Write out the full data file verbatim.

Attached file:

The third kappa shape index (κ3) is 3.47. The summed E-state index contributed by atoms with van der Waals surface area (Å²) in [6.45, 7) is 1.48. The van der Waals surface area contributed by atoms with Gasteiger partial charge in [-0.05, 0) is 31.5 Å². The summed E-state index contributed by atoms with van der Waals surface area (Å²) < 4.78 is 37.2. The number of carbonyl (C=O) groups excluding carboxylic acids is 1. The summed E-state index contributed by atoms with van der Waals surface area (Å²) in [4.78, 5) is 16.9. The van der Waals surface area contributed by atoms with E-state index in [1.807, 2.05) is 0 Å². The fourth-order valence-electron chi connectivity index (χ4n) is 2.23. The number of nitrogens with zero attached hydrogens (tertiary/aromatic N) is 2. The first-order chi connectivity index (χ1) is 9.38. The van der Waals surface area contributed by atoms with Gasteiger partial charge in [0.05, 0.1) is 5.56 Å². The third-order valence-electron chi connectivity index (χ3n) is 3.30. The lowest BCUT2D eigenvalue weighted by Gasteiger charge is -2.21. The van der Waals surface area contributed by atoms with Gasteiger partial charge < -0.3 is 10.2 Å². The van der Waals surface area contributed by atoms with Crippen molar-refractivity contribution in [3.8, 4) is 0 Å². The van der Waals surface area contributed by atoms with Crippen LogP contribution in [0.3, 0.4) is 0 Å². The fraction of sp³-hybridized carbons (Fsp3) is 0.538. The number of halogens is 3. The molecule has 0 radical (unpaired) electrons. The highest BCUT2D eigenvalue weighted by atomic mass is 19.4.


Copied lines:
The third kappa shape index (κ3) is 3.47. The summed E-state index contributed by atoms with van der Waals surface area (Å²) in [6.45, 7) is 1.48. The van der Waals surface area contributed by atoms with Gasteiger partial charge in [-0.05, 0) is 31.5 Å². The summed E-state index contributed by atoms with van der Waals surface area (Å²) < 4.78 is 37.2. The number of carbonyl (C=O) groups excluding carboxylic acids is 1. The summed E-state index contributed by atoms with van der Waals surface area (Å²) in [4.78, 5) is 16.9. The van der Waals surface area contributed by atoms with E-state index in [1.807, 2.05) is 0 Å². The fourth-order valence-electron chi connectivity index (χ4n) is 2.23. The number of nitrogens with zero attached hydrogens (tertiary/aromatic N) is 2. The first-order chi connectivity index (χ1) is 9.38. The van der Waals surface area contributed by atoms with Gasteiger partial charge in [0.05, 0.1) is 5.56 Å². The third-order valence-electron chi connectivity index (χ3n) is 3.30. The lowest BCUT2D eigenvalue weighted by Gasteiger charge is -2.21. The van der Waals surface area contributed by atoms with Gasteiger partial charge < -0.3 is 10.2 Å². The van der Waals surface area contributed by atoms with Crippen molar-refractivity contribution in [3.8, 4) is 0 Å². The van der Waals surface area contributed by atoms with Crippen LogP contribution in [0.3, 0.4) is 0 Å². The fraction of sp³-hybridized carbons (Fsp3) is 0.538. The number of halogens is 3. The molecule has 0 radical (unpaired) electrons. The highest BCUT2D eigenvalue weighted by atomic mass is 19.4.